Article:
Elmira Running Trails and Maps

205 Reviews

Looking for the best Running trails around Elmira?

Find the top rated running trails in Elmira, whether you're looking for an easy short running trail or a long running trail, you'll find what you're looking for. Click on a running trail below to find trail descriptions, trail maps, photos, and reviews.

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Activities
Length
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16 Results
Activities
Length
Surfaces
Type

Big Flats Trail

1.7 mi
State: NY
Gravel

Black Diamond Trail

8.4 mi
State: NY
Crushed Stone

Catharine Valley Trail

12 mi
State: NY
Crushed Stone

East Ithaca Recreation Way

2.2 mi
State: NY
Asphalt, Cinder, Gravel

Jim Schug Trail

4.2 mi
State: NY
Grass, Gravel

Keuka Outlet Trail

7 mi
State: NY
Asphalt, Ballast, Dirt, Gravel

Lackawanna Rail Trail

8.7 mi
State: NY
Asphalt

Lambs Creek Hike & Bike Trail

3.5 mi
State: PA
Asphalt

Painted Post Trail

1.1 mi
State: NY
Asphalt

Pine Creek Rail Trail

62 mi
State: PA
Crushed Stone

Railroad Grade Trail (Ives Run )

2.6 mi
State: PA
Ballast, Cinder

Ridgeway Trail

4.3 mi
State: NY
Ballast, Dirt, Gravel

South Hill Recreation Way

3.3 mi
State: NY
Asphalt, Gravel

Susquehannock Trail System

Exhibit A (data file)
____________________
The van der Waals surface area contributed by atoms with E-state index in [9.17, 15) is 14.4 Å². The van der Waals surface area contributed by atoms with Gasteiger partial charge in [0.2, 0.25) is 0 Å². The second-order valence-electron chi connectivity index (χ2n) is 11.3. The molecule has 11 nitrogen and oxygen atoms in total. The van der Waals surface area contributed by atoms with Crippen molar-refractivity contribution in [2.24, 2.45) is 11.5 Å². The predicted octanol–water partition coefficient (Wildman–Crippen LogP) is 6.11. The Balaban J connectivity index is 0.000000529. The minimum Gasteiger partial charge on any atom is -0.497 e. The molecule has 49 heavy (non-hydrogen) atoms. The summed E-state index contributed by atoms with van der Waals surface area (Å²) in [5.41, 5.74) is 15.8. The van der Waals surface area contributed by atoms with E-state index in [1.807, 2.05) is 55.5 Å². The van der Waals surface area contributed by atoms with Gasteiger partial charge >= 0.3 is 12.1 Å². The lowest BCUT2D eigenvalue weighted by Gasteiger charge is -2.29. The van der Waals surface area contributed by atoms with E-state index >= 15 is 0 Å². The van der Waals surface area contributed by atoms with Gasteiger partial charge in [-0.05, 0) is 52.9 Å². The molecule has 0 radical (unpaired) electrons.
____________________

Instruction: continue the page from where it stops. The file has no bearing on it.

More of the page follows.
30 mi
State: PA
Dirt

Vestal Rail Trail

3.8 mi
State: NY
Asphalt
Trail Image Trail Name States Length Surface Rating
A pleasant walk between wetland habitat and farmland, this short community trail sits atop a sewer line that Corning Glassworks installed to serve its Big Flats plant. Corning provided the crushed...
NY 1.7 mi Gravel
Black Diamond Trail will one day stretch 15 miles to link four state parks in the Finger Lakes region of New York. Currently, 8 miles of the trail are open, which follow the Lehigh Valley Railroad...
NY 8.4 mi Crushed Stone
The Catharine Valley Trail travels for 12 miles between Seneca Lake in Watkins Glen and Smith Road north of Pine Valley. The trail follows segments of the abandoned Northern Central Railroad and...
NY 12 mi Crushed Stone
Located at 2,100 feet and next to the Loyalsock State Forest in northeast Pennsylvania, this trail in the small town of Eagles Mere has a rich history. In 1892 the Eagles Mere eight-mile narrow gauge...
PA 2.1 mi Dirt
The East Ithaca Recreation Way on East Hill is primarily built upon the rail bed of the old Ithaca and Cortland Railroad, which later became part of the Lehigh Valley Railroad. The trail skirts the...
NY 2.2 mi Asphalt, Cinder, Gravel
The Jim Schug Trail offers a short, sweet excursion in New York's Finger Lakes region. The trail was known as the Dryden Lake Trail until it was renamed in 2002 in memory of the late town supervisor...
NY 4.2 mi Grass, Gravel
In the heart of New York's Finger Lakes Region is a rail-trail that is part natural wonder and part industrial archaeology, and the 7-mile trail Keuka Outlet Trail has a unique heritage. Technically a...
NY 7 mi Asphalt, Ballast, Dirt, Gravel
The Lackawanna Rail Trail runs across Elmira—linking Eldridge Park with the city’s waterfront—and heads south to the hamlet of Lowman. The paved pathway spans nearly 9 miles and uses a former...
NY 8.7 mi Asphalt